Florida might lose its fourth insurance company in as many months as lawmakers are polled on special

Florida has lost three property insurance companies in as many months and could be on the verge of losing another after FedNat insurance was downgraded Friday.

The four losses combined would leave as many as 400,000 policyholders without coverage.

Homeowners in Northeast Florida are now beginning to see the double-digit year-over-year rate hike that was once reserved for places like Miami.

Some state lawmakers are arguing that without a special session, things are just going to keep getting worse.

Ronnie Rohn is 78.

He lives on Social Security and works here and there to make ends meet.

So, when he was told he’d be seeing his homeowner’s insurance increase by $600 this year, it hurt.

“Half our Social Security goes toward medicine and stuff and the extra $600 would help,” said Rohn.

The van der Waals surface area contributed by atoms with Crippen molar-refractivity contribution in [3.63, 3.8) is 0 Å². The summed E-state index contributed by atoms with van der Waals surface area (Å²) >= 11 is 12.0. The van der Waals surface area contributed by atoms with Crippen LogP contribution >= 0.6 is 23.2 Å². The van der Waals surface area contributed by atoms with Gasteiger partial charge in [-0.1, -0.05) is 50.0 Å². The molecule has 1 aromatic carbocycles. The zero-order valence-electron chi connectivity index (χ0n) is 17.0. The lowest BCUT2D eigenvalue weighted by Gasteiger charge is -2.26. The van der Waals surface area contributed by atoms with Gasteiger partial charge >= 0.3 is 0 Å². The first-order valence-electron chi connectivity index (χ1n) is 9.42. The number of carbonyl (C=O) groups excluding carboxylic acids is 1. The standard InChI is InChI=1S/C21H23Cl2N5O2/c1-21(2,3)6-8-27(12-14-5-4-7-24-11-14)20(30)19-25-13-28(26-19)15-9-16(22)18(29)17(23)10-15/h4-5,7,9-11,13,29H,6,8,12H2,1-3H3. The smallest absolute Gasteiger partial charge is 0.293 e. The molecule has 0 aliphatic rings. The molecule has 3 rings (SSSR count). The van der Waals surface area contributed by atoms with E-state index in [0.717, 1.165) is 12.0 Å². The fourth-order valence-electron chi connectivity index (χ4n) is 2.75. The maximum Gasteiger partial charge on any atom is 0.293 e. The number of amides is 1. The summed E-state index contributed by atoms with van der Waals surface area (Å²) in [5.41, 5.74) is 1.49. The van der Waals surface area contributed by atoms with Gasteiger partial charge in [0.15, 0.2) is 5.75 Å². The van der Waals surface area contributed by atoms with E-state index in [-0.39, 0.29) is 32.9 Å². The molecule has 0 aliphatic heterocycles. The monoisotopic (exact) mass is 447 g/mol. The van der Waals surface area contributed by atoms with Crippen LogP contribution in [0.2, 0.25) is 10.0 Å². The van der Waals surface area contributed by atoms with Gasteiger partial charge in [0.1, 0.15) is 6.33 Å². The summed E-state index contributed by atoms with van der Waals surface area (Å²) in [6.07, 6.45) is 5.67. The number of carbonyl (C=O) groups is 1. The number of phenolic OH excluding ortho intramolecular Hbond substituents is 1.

Rohn is far from alone in his financial struggles.

Rising rates in Northeast Florida are driving more and more Duval residents to the state’s insurer of last resort.

Citizens Insurance has seen its number of Duval policies double over the last year.

“What started out as being a south Florida issue has started to work its way throughout the state,” said Citizens spokesperson Michael Peltier.

State Senator Jeff Brandes (R-St. Petersburg) told us the state’s private insurance market is on life support.

He has initiated a call for a special session to help stop the bleeding.

“And the Legislature’s either going to get our arms around this or the whole market is going to start shutting down,” said Brandes.

The Secretary of State sent out an official poll of lawmakers Thursday.

Two-thirds of lawmakers from both chambers will have to agree by Monday for a special session to be called.

Brandes said that even with a special session, any reforms will take between 18 and 24 months to affect rates, but he argues waiting is no longer an option.

“Let’s make this the primary focus of everything we’re dealing on. This is quickly becoming the number one issue and the number one challenge facing the State of Florida,” said Brandes.

We’ll have a first look at the number of those who have voted yes sometime Friday evening.

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